Category Archives: Fertility and Pregnancy

Vitamin B12 and your Sex Drive

Vitamin B12 and your Sex Drive: If your libido is low, then you may need for vitamin B12- it’s great for fertility and sustaining a healthy sex drive! Conversely, vitamin B12 deficiency can have the opposite effect, making it harder to conceive and carry a baby to full term.

Let’s talk about Vitamin B12

When you think about vitamin B12 deficiency, you normally link it with fatigue, memory loss, depression, and that annoying painful numbness in your hands, feet, arms, and legs.  These symptoms can be debilitating, and won’t go away until you replenish your vitamin B12 levels.

But few people realize that vitamin B12 also plays an important part in your reproductive system functioning. With so much focus on the importance of taking plenty of folic acid, another B vitamin, during pregnancy, much of the attention is taken away from the necessity to also get plenty of vitamin B12 before, during, and after pregnancy.

Vitamin B12 not only increases energy, revving up your sex drive, but it also promotes good fertility. In studies where women suffering from severe vitamin B12 anemia were trying to conceive, most saw positive results after supplementing with more vitamin B12.

In men, vitamin B12 deficiency can lower sperm count and impair erectile functioning.

Having babies

Scientists believe that vitamin B12, along with other essential B vitamins boost the sex drive by regulating sex hormones, keeping them in good balance to enable fertility.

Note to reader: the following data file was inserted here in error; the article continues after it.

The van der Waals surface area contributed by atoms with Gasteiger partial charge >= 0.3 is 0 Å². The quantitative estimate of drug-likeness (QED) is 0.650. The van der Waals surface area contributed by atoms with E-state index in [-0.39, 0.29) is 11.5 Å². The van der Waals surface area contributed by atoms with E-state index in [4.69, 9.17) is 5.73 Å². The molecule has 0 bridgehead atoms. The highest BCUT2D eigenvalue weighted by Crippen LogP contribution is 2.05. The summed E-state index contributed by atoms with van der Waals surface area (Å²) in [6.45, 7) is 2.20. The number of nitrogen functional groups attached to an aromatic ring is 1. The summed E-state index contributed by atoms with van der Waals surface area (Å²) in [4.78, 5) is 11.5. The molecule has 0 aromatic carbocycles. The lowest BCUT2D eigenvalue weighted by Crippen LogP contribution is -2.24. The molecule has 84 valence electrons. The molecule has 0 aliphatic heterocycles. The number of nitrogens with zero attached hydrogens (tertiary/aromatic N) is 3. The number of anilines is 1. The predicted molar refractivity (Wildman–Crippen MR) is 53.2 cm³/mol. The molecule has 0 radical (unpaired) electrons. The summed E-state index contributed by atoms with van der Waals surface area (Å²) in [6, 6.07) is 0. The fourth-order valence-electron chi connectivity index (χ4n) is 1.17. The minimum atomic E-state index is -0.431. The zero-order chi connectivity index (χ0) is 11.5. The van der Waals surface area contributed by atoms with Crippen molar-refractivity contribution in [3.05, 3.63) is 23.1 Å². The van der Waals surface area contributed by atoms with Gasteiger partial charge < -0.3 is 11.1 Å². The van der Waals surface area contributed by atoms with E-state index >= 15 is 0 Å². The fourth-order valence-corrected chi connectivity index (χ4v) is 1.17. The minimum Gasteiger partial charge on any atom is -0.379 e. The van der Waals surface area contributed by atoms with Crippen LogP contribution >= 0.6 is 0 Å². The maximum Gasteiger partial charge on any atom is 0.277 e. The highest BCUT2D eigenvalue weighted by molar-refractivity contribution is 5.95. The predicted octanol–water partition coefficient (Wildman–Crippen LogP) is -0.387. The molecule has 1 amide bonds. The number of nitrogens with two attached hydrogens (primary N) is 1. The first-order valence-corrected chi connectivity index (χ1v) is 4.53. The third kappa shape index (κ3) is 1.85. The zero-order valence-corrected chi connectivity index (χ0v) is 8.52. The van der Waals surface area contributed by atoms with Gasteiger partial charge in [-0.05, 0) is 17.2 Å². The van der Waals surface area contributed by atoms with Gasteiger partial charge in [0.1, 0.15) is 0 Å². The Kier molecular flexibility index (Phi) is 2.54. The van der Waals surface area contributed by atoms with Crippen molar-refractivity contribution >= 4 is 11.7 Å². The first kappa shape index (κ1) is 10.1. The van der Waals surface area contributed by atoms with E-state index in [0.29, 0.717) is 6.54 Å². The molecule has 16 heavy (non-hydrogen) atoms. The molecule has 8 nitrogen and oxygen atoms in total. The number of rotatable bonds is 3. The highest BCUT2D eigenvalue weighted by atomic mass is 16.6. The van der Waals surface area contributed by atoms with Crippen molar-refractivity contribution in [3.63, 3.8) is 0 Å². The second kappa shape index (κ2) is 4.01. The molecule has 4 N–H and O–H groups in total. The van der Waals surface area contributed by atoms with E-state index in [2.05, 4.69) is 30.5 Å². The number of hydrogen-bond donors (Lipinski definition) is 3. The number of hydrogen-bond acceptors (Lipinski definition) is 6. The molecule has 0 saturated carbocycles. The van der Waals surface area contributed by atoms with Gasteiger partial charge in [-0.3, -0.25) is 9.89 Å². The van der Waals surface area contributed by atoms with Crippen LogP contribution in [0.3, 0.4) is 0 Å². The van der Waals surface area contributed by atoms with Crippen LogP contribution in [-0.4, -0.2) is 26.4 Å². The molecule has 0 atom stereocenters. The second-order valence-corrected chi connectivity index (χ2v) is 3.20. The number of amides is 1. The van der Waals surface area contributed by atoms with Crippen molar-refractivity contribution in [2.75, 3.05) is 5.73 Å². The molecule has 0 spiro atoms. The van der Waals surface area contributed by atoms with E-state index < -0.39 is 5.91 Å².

Likewise, a deficiency in vitamin B12 can cause symptoms that negatively affect your ability to procreate, including low libido, impotence, difficulty conceiving a baby, depression, anxiety, miscarriages, premature births, and increased risk for birth defects and failure to thrive.

Get checked!

Before planning a family, it’s vitally important to make sure you don’t have vitamin B12 deficiency. If your blood test comes out positive or you experience some of the telltale signs of vitamin B12 deficiency, then increase your vitamin B12 uptake before trying to have a baby, and continue through the rest of your pregnancy and while breastfeeding.

Symptoms of vitamin B12 deficiency

Symptoms of vitamin B12 deficiency to look out for:

  • Depression
  • Poor sex drive, loss of interest
  • Anxiety
  • Brain fog
  • Memory loss
  • Poor concentration
  • Constant fatigue
  • Painful tingling and numbness, particularly in hands and feet
  • Sore, burning red tongue
  • Difficulty walking in a straight line
  • Muscle pain, spasms
  • Decreased muscular coordination
  • Frequent miscarriages
  • Fertility problems

More on B12 deficiency

Have you noticed any of the symptoms mentioned, but didn’t know what they mean? For many, a diagnosis of vitamin B12 deficiency comes as a shock.

That’s because many of us eat a healthy diet with lots of protein foods that supply vitamin B12. Yet, a rising number of people in the US suffer from vitamin B12 deficiency caused by vitamin B12 malabsorption- that means that regardless of how much meat, fish, or poultry you eat, you still are unable to maintain adequate amounts of vitamin B12 in your blood supply.

Many factors in American life contribute to this, including medications for diabetes and acid reflux, bariatric surgery, long-term pain medications, antidepressants and antibiotics, autoimmune disorders, and also old age.